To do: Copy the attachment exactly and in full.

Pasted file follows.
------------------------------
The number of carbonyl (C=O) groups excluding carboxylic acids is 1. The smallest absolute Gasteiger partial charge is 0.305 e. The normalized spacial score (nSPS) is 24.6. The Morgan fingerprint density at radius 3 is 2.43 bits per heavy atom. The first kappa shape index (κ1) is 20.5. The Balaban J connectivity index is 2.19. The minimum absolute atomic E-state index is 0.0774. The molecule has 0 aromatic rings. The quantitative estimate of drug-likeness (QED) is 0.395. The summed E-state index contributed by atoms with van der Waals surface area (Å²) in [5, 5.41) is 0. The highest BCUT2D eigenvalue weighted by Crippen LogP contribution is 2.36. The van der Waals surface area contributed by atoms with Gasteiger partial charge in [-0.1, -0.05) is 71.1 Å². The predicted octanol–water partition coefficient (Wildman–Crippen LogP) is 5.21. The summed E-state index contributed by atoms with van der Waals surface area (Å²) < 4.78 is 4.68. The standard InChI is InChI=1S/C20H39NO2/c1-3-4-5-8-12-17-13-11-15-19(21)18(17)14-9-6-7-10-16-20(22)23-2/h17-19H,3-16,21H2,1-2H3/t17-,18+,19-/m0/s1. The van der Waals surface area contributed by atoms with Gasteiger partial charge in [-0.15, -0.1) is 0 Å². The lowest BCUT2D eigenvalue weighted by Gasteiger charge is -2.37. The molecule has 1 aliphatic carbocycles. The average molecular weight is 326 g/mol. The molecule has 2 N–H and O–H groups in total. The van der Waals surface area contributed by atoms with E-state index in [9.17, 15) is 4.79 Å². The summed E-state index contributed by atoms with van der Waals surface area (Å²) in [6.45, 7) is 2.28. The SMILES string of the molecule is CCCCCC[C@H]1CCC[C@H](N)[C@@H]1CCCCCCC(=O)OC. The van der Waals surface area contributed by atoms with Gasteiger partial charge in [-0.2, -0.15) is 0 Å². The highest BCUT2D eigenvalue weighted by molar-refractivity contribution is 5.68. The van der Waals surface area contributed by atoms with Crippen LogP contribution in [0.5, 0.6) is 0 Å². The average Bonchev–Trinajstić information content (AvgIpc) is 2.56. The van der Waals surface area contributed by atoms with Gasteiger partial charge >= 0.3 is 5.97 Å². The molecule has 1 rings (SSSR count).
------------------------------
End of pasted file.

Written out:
The number of carbonyl (C=O) groups excluding carboxylic acids is 1. The smallest absolute Gasteiger partial charge is 0.305 e. The normalized spacial score (nSPS) is 24.6. The Morgan fingerprint density at radius 3 is 2.43 bits per heavy atom. The first kappa shape index (κ1) is 20.5. The Balaban J connectivity index is 2.19. The minimum absolute atomic E-state index is 0.0774. The molecule has 0 aromatic rings. The quantitative estimate of drug-likeness (QED) is 0.395. The summed E-state index contributed by atoms with van der Waals surface area (Å²) in [5, 5.41) is 0. The highest BCUT2D eigenvalue weighted by Crippen LogP contribution is 2.36. The van der Waals surface area contributed by atoms with Gasteiger partial charge in [-0.1, -0.05) is 71.1 Å². The predicted octanol–water partition coefficient (Wildman–Crippen LogP) is 5.21. The summed E-state index contributed by atoms with van der Waals surface area (Å²) < 4.78 is 4.68. The standard InChI is InChI=1S/C20H39NO2/c1-3-4-5-8-12-17-13-11-15-19(21)18(17)14-9-6-7-10-16-20(22)23-2/h17-19H,3-16,21H2,1-2H3/t17-,18+,19-/m0/s1. The van der Waals surface area contributed by atoms with Gasteiger partial charge in [-0.15, -0.1) is 0 Å². The lowest BCUT2D eigenvalue weighted by Gasteiger charge is -2.37. The molecule has 1 aliphatic carbocycles. The average molecular weight is 326 g/mol. The molecule has 2 N–H and O–H groups in total. The van der Waals surface area contributed by atoms with E-state index in [9.17, 15) is 4.79 Å². The summed E-state index contributed by atoms with van der Waals surface area (Å²) in [6.45, 7) is 2.28. The SMILES string of the molecule is CCCCCC[C@H]1CCC[C@H](N)[C@@H]1CCCCCCC(=O)OC. The van der Waals surface area contributed by atoms with Gasteiger partial charge in [-0.2, -0.15) is 0 Å². The highest BCUT2D eigenvalue weighted by molar-refractivity contribution is 5.68. The van der Waals surface area contributed by atoms with Crippen LogP contribution in [0.5, 0.6) is 0 Å². The average Bonchev–Trinajstić information content (AvgIpc) is 2.56. The van der Waals surface area contributed by atoms with Gasteiger partial charge >= 0.3 is 5.97 Å². The molecule has 1 rings (SSSR count).